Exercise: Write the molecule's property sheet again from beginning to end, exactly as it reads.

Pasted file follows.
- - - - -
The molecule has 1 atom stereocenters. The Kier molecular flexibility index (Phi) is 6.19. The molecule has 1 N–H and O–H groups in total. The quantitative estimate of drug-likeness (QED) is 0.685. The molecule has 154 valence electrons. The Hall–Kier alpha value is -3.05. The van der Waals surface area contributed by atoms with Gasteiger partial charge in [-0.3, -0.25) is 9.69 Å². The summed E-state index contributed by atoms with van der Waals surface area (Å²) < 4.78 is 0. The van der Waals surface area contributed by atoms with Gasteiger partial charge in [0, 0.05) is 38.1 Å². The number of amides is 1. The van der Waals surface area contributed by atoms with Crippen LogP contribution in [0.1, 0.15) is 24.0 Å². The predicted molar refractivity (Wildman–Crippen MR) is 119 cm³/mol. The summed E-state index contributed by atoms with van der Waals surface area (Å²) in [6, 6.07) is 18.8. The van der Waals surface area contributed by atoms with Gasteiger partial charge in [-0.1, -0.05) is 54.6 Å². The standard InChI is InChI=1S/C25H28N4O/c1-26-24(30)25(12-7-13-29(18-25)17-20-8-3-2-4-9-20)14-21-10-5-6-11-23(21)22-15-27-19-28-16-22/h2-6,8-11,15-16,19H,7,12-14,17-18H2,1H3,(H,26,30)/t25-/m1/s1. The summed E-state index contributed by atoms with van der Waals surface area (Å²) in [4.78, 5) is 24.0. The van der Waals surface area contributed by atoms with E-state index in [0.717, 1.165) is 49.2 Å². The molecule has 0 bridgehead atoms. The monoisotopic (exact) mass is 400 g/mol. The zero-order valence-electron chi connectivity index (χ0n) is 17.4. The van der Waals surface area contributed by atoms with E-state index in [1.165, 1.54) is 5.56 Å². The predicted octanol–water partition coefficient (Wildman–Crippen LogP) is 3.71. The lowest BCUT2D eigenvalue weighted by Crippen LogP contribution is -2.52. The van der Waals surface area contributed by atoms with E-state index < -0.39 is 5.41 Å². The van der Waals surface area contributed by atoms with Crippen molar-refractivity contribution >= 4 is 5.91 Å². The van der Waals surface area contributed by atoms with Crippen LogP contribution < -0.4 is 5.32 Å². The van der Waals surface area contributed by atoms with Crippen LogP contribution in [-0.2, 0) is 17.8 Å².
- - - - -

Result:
The molecule has 1 atom stereocenters. The Kier molecular flexibility index (Phi) is 6.19. The molecule has 1 N–H and O–H groups in total. The quantitative estimate of drug-likeness (QED) is 0.685. The molecule has 154 valence electrons. The Hall–Kier alpha value is -3.05. The van der Waals surface area contributed by atoms with Gasteiger partial charge in [-0.3, -0.25) is 9.69 Å². The summed E-state index contributed by atoms with van der Waals surface area (Å²) < 4.78 is 0. The van der Waals surface area contributed by atoms with Gasteiger partial charge in [0, 0.05) is 38.1 Å². The number of amides is 1. The van der Waals surface area contributed by atoms with Crippen LogP contribution in [0.1, 0.15) is 24.0 Å². The predicted molar refractivity (Wildman–Crippen MR) is 119 cm³/mol. The summed E-state index contributed by atoms with van der Waals surface area (Å²) in [6, 6.07) is 18.8. The van der Waals surface area contributed by atoms with Gasteiger partial charge in [-0.1, -0.05) is 54.6 Å². The standard InChI is InChI=1S/C25H28N4O/c1-26-24(30)25(12-7-13-29(18-25)17-20-8-3-2-4-9-20)14-21-10-5-6-11-23(21)22-15-27-19-28-16-22/h2-6,8-11,15-16,19H,7,12-14,17-18H2,1H3,(H,26,30)/t25-/m1/s1. The summed E-state index contributed by atoms with van der Waals surface area (Å²) in [4.78, 5) is 24.0. The van der Waals surface area contributed by atoms with E-state index in [0.717, 1.165) is 49.2 Å². The molecule has 0 bridgehead atoms. The monoisotopic (exact) mass is 400 g/mol. The zero-order valence-electron chi connectivity index (χ0n) is 17.4. The van der Waals surface area contributed by atoms with E-state index in [1.165, 1.54) is 5.56 Å². The predicted octanol–water partition coefficient (Wildman–Crippen LogP) is 3.71. The lowest BCUT2D eigenvalue weighted by Crippen LogP contribution is -2.52. The van der Waals surface area contributed by atoms with E-state index < -0.39 is 5.41 Å². The van der Waals surface area contributed by atoms with Crippen molar-refractivity contribution >= 4 is 5.91 Å². The van der Waals surface area contributed by atoms with Crippen LogP contribution < -0.4 is 5.32 Å². The van der Waals surface area contributed by atoms with Crippen LogP contribution in [-0.2, 0) is 17.8 Å².